Winter is progressing and the chillier weather combined with the Homes Act 2018 is likely to impact the type of disrepair instructions lawyers become involved with in the coming months.
This is because hazards that might have previously been overlooked can now be considered a serious breach in light of new Fitness for Human Habitation legislation.
As a result, surveyors like us are preparing to investigate housing complaints that may have gone unnoticed or unreported in previous years.
Here are some of the seasonal issues we’re expecting to see:
- Damp and mould growth
Damp and mould growth can be extremely hazardous to the health of tenants. Damp inside a property can lead to mould forming on furniture and walls and can also cause wooden window frames to rot.
Some damp is caused by condensation, which leads to mould growth which appears as a cluster of small black dots and it is important that we as surveyors present a clear opinion on what is causing this. Other defects in the roof, plumbing or the structure can be causes of damp.
Dampness can which encourage the growth of moulds and dust mites, can trigger a range of health issues, such as allergies, asthma and other conditions caused by the toxins and therefore any home with a serious level of mould may not be fit for human habitation. If a tenant contacts you about damp and mould in their home, then an initial opinion is available via our triage service or – alternatively – a survey will identify the cause and whether there is a breach of relevant legislation.
- Excess cold
As we enter the colder months, disrepair lawyers are likely to see an increase in claims regarding excess cold.
A healthy indoor temperature is 18-21°C; anything below this could be classed as excessively cold.
Excess cold can be incredibly dangerous and in some cases fatal. Cold temperatures can aggravate conditions such as pneumonia, flu and bronchitis as well as increase the risk of cardiovascular conditions such as strokes and heart attacks.
When investigating complaints of excess cold, surveyors will look at whether there is adequate thermal insulation, what type of heating system is used, its size and how it has been installed and maintained.
Uncontrolled fire and smoke produced are serious threats to the health of tenants. Landlords and local authorities have a responsibility to minimise exposure to fire and burn hazards. This means that they need to ensure legal checks and guidelines are met and the correct equipment is supplied for tenants.
Stoves and other gas-burning appliances must be kept away from flammable materials. Fire alarms and smoke detectors must be tested regularly and fire extinguishers and blankets should be made available.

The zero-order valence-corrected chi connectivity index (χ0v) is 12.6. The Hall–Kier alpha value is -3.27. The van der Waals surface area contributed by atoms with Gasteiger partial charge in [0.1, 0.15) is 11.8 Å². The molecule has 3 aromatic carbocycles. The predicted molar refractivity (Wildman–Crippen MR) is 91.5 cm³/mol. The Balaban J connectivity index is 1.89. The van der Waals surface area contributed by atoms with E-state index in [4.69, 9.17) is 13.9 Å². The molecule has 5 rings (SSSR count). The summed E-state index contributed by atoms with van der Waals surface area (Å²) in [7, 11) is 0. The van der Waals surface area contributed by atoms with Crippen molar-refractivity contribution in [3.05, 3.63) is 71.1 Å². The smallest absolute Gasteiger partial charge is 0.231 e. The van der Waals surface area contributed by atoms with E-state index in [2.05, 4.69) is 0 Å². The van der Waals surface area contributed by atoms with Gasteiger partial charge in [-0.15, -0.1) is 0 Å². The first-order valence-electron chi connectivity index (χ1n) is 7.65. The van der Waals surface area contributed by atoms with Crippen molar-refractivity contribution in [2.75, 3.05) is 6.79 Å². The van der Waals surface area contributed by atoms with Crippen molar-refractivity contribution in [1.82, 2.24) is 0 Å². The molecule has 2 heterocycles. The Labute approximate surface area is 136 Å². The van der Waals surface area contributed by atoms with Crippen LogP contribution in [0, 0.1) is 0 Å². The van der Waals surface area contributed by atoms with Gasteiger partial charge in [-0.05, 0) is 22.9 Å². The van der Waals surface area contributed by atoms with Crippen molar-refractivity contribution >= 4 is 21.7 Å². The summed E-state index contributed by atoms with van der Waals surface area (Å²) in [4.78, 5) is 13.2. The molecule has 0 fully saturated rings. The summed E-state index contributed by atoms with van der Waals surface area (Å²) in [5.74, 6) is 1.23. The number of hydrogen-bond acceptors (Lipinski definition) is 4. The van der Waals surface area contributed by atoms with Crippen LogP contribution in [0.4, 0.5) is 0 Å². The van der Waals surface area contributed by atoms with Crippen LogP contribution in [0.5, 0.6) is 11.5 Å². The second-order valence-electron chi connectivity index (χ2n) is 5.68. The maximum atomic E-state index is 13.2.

Furniture must comply with fire safety regulations and fire escapes must be clear.
A surveyor will know to look out for all of these signs and if a tenants’ health and safety are at risk.
- Bathroom falls
People often turn to bathing when the weather turns colder, in order to ward off those winter blues.
This means the chances of bathroom slips trips and falls are likely to increase.
Falls associated with baths, shower rooms and associated fixtures can be very dangerous. Children under 5 and the elderly are the most at risk of falling in a bath or shower.
Falls mainly occur when getting into or out of the bath or shower. The positions of taps and other bathroom controls can also affect the likelihood of this happening and how severe the incident will be. The darker days contribute to darker rooms and poor lighting; inadequate space to dress and undress and the position of the door can also contribute to greater danger.
Prevention methods include making sure that baths and showers are securely fitted and are slip-resistant. Grab bars and handles can help steady the occupants as they manoeuvre themselves in and out of the bath or shower. The layout of the bathroom should allow sufficient functional space. Furthermore, sharp edges and projections should be minimised to ensure that any injuries aren’t exacerbated.
Your surveyor will check to see if the bathroom poses they type of hazards identified by the HHSRS.
- Carbon monoxide
Excess levels of carbon monoxide in a property can be deadly and risks are greater in the winter when we turn up the heating, turn on the fire and perhaps cook more often to keep warm.
FFHH regulations require a carbon monoxide detector to be present in any room which has an oil, gas or solid fuel-burning appliance. These detectors should be regularly tested to ensure that they work properly. Household appliances such as faulty boilers, gas fires, central heating systems and open fires are the main causes of carbon monoxide gas in homes. Excess amounts of this gas can cause headaches, dizziness, breathing problems and even death.
A surveyor will assess whether the property has adequate carbon monoxide detectors in place and take measures to prevent issues.
If you need a survey…
Don’t forget to call Housing Disrepair Surveys if you are on the lookout for a reliable and knowledgeable surveyor.
Choosing the right surveyor is the best way to guarantee that your fitness for human habitation complaint gets dealt with and we have a range of fixed price services that will make hiring us easy and straight-forward.
Simply visit www.housingdisrepairsurveys.co.uk to make a booking, or call us on 0203 488 2433.